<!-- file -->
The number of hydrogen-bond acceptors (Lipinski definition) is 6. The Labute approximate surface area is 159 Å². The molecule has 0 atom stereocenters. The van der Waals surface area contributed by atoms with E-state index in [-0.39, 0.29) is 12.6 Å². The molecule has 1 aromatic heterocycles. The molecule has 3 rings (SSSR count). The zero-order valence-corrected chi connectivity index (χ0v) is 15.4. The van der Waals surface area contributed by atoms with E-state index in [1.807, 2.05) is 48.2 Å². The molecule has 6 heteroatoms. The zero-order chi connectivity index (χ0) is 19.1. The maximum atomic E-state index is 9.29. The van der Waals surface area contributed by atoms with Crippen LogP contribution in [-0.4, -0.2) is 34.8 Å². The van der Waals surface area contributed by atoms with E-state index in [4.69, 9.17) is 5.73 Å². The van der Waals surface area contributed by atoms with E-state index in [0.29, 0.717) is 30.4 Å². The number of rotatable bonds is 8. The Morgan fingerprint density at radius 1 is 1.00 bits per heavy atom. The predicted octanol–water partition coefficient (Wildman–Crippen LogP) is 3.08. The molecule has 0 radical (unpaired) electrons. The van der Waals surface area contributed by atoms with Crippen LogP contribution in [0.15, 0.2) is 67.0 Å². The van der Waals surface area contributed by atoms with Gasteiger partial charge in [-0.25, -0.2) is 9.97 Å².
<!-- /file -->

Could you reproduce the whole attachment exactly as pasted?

The number of hydrogen-bond acceptors (Lipinski definition) is 6. The Labute approximate surface area is 159 Å². The molecule has 0 atom stereocenters. The van der Waals surface area contributed by atoms with E-state index in [-0.39, 0.29) is 12.6 Å². The molecule has 1 aromatic heterocycles. The molecule has 3 rings (SSSR count). The zero-order valence-corrected chi connectivity index (χ0v) is 15.4. The van der Waals surface area contributed by atoms with E-state index in [1.807, 2.05) is 48.2 Å². The molecule has 6 heteroatoms. The zero-order chi connectivity index (χ0) is 19.1. The maximum atomic E-state index is 9.29. The van der Waals surface area contributed by atoms with Crippen LogP contribution in [-0.4, -0.2) is 34.8 Å². The van der Waals surface area contributed by atoms with E-state index in [4.69, 9.17) is 5.73 Å². The van der Waals surface area contributed by atoms with E-state index in [0.29, 0.717) is 30.4 Å². The number of rotatable bonds is 8. The Morgan fingerprint density at radius 1 is 1.00 bits per heavy atom. The predicted octanol–water partition coefficient (Wildman–Crippen LogP) is 3.08. The molecule has 0 radical (unpaired) electrons. The van der Waals surface area contributed by atoms with Crippen LogP contribution in [0.15, 0.2) is 67.0 Å². The van der Waals surface area contributed by atoms with Gasteiger partial charge in [-0.25, -0.2) is 9.97 Å².